Joseph Zock [00:03:52] Peter, what is being announced today by Tocqueville Asset Management and CapZone Impact Investing? What is the strategy and how will it operate?
Peter Shawn [00:04:00] Sure. Tocqueville and CapZone are jointly forming the Tocqueville CapZone Opportunity Zone Funds series, which will be a multi-sector ESG compliant investment strategy [in] opportunity zones. It will pursue investments in a variety of businesses ranging from sustainable infrastructure, clean or alternative energy, operating companies such as agriculture and certain forms of real estate, such as workforce housing or government supported real estate projects. We have a division of labor between our two organizations, where Tocqueville will take the lead on the capital raising process and managing investor relationships and CapZone will take the lead on sourcing the investment projects and ensuring the compliance of both the Qualified Opportunity Zone Funds and the Qualified Opportunity Zone Businesses that are the underlying assets. The investment decision making process will be handled by a committee that has equal representation from our two organizations and decision making will be unanimous.
Joseph Zock [00:05:11] And how will this be different than other strategies that are focused on opportunity zones?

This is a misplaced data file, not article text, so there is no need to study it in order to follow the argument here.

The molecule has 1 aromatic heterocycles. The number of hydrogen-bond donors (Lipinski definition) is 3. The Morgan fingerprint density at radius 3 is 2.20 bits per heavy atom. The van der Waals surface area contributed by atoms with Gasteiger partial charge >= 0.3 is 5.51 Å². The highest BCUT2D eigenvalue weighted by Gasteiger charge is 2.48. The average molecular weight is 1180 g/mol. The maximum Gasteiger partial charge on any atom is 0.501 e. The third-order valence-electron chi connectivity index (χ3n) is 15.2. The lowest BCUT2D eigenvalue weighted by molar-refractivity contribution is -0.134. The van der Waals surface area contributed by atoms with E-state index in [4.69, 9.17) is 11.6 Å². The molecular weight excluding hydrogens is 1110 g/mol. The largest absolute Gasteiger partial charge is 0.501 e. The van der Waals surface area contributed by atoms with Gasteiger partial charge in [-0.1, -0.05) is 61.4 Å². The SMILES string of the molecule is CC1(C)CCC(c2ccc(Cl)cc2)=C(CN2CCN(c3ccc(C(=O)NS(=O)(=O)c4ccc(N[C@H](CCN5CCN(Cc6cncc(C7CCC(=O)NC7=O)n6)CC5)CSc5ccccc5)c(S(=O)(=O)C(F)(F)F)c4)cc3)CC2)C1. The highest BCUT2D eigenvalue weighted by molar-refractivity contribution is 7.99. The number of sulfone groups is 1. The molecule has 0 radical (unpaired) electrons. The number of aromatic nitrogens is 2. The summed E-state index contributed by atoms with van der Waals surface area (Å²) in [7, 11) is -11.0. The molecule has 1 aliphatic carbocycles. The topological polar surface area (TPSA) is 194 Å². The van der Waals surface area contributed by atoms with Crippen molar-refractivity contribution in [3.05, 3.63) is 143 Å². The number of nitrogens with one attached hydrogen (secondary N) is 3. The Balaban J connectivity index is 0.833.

Peter Shawn [00:05:17] Well, the important differentiator for us is that this is truly a multisectoral approach. Almost all of the opportunity zone investments that have come before us have been commercial real estate. The other differentiating factors between our opportunity zone strategy and traditional private equity investments are that traditional private equity investments tend to be blind pool structures. They are long term commitments. They have fees that accrue from the moment of commitment, and the investor really doesn’t have a great deal of flexibility or transparency as to how their capital is used. In our opportunity zone strategy, it’s eminently more flexible. The investor has the ability to essentially create their own personalized Qualified Opportunities Fund or QOF, which could be done as a SMA. They have the ability to participate through a single deal, but multiple client individual QOF or they have the ability to participate in a vintage series of multiple investments during a particular time period, say, 2021, where there would be multiple clients and multiple deals, but within the same time period. So that is a great deal more transparency, transparency that is available in additional private equity investment. The other important differentiator is that in the typical private equity investment fees accrue from the moment of commitment, whereas in our structure they only accrue from the time of investment. So, compared to typical private equity, where it might take six months to several years to become fully invested, that’s a significant cost advantage for the investor. [Also], we think that we will be able to deliver a much more ESG compliant program because we will be in the individual markets measuring the actual impact that we are able to have on the local communities. There’s been some criticism leveled at opportunity zone investing in that it has led to gentrification in certain communities, and I think that what we’re doing is really engaging with the local community, trying to understand what kinds of projects they would be supportive of and using that to guide us choose a particular investment.